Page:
If you're wondering why your body is burning "hot and fast" and, therefore, burning out, pay attention. Heart disease, diabetes (Type II, not Type I), and obesity are all considered to be "lifestyle" conditions. Bad eating habits and lack of exercise are two major contributors to poor health, and the body will burn out if it is continually deprived of good food and exercise. It's just a matter of time. The more acidic the body, the "hotter" it runs. The lifestyle that consists of processed food and no movement isn't going to last. It's not meant to last.
Now, connect the dots with me. Is it any surprise that those with the lifestyle conditions mentioned in the article also have arthritis? To me it makes perfect sense. Their bodies are acidic, which means their pH is off, which means they're lacking oxygen, which means they aren't moving properly. How do we get a system in that condition functioning properly again? We correct the posture, fuel the body, and get moving!
I believe the 54 million Americans suffering from arthritis don't have anything inherently "wrong" with them. I believe they are suffering from poor eating habits and lack of exercise, combined with a compromised posture. In short, there is an incredible overall lack oxygen in their system, simply because they aren't moving enough, aren't moving functionally when they do move, and they aren't fueling their bodies properly. If their bodies were pH neutral or even slightly alkaline, that would mean they have more oxygen in their system due to moving more often, moving more efficiently, and putting proper food into their body. Posture plays a huge role in the overall landscape of health. The better aligned someone is, the better chance their body has to accept the nutrients they are taking in and disperse them to the right places at the right time. 
So if you have a lifestyle condition and/or arthritis, you have to understand that those aren't "death sentences." They also aren't due to your "old" age, no matter how young you actually are. Instead, think of them as conditions, and remember that conditions are changeable. Get your posture where it needs to be, get your body closer to pH-neutral/alkaline, get moving again, and get your body oxygenated like it's designed to be! Personally, I can't wait to see what changes!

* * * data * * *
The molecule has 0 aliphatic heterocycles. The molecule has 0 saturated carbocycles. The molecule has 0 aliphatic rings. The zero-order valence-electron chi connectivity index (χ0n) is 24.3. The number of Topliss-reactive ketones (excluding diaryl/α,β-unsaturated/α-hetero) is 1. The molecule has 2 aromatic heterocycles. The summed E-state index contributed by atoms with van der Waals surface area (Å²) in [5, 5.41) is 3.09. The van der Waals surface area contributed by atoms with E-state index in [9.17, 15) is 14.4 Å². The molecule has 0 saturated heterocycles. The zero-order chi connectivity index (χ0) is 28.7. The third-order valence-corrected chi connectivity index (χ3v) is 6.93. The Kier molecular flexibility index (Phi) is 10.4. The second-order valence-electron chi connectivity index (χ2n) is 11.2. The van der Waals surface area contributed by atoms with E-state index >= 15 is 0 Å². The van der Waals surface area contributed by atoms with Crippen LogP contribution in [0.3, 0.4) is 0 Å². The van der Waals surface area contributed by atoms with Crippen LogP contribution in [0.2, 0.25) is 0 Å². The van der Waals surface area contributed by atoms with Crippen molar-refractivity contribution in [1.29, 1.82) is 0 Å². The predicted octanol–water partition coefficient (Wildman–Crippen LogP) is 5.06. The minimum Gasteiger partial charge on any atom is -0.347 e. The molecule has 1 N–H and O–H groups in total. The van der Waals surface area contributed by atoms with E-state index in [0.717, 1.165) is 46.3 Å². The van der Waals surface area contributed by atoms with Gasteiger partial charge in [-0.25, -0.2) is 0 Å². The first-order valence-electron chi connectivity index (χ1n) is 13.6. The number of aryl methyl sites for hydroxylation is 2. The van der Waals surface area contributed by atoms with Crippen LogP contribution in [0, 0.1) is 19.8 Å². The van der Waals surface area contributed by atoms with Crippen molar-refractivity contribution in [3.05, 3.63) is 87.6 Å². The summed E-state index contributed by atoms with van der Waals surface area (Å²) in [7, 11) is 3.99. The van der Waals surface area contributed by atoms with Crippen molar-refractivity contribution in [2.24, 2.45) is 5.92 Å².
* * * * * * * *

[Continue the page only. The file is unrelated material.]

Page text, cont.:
QUESTION: What do you believe about your arthritis diagnosis?

As always, thanks for sharing these posts with your friends and family (it's easy, just click below)! Don't forget to join the conversation on Facebook and Twitter. You can follow Pete on Twitter, and you can follow me there as well. You can also follow me on Instagram, too! Let's connect!

An Object in Motion...

29 November 2016, 12:00 am
Published in Blog

Sir Isaac Newton. Now HE was a smart guy, wasn't he? I think it's safe to say that he had some pretty good ideas!

Gravity, the Laws of Motion, and the fact that the Earth and its planetary neighbors revolve around the sun rather than the other way around, are all Newton's doing. While all of those ideas impact us on a daily basis, there's one specific idea that I want to hone in on today. That is Newton's first law of motion: An object at rest stays at rest, and an object in motion stays in motion.

I guess today's topic is more of a question for you: Are you an object at rest, or an object in motion?

For most of us, sadly, the scale tips toward us being objects at rest. We used to move. A lot, actually. But these days...not so much. I talked on Egoscue LIVE! recently about how we, essentially, live our lives in a 3' x 3' x 3' cube. Rarely do we move outside of that box, and the vast majority of our "movement" is accomplished by our hands and wrists. That's not a good plan of attack if we're looking to keep this machine we call our body working at its optimum level.

When we are at rest (and therefore staying at rest), we are basically telling our body that it's okay to not move. We're giving ourselves the green light to stay parked at a red light. That doesn't make much sense, does it?

Now, please hear me--I'm not saying we shouldn't rest. Far from it, actually. I believe "resting" is crucial to our systems. Resting allows us to hit the "reset" button. Sleep is important. I love sleep. The over-stressed workaholic who tells you he doesn't need more than four hours of sleep each night is 1) lying, and 2) headed for a rude awakening (no pun intended). We absolutely, positively need down time.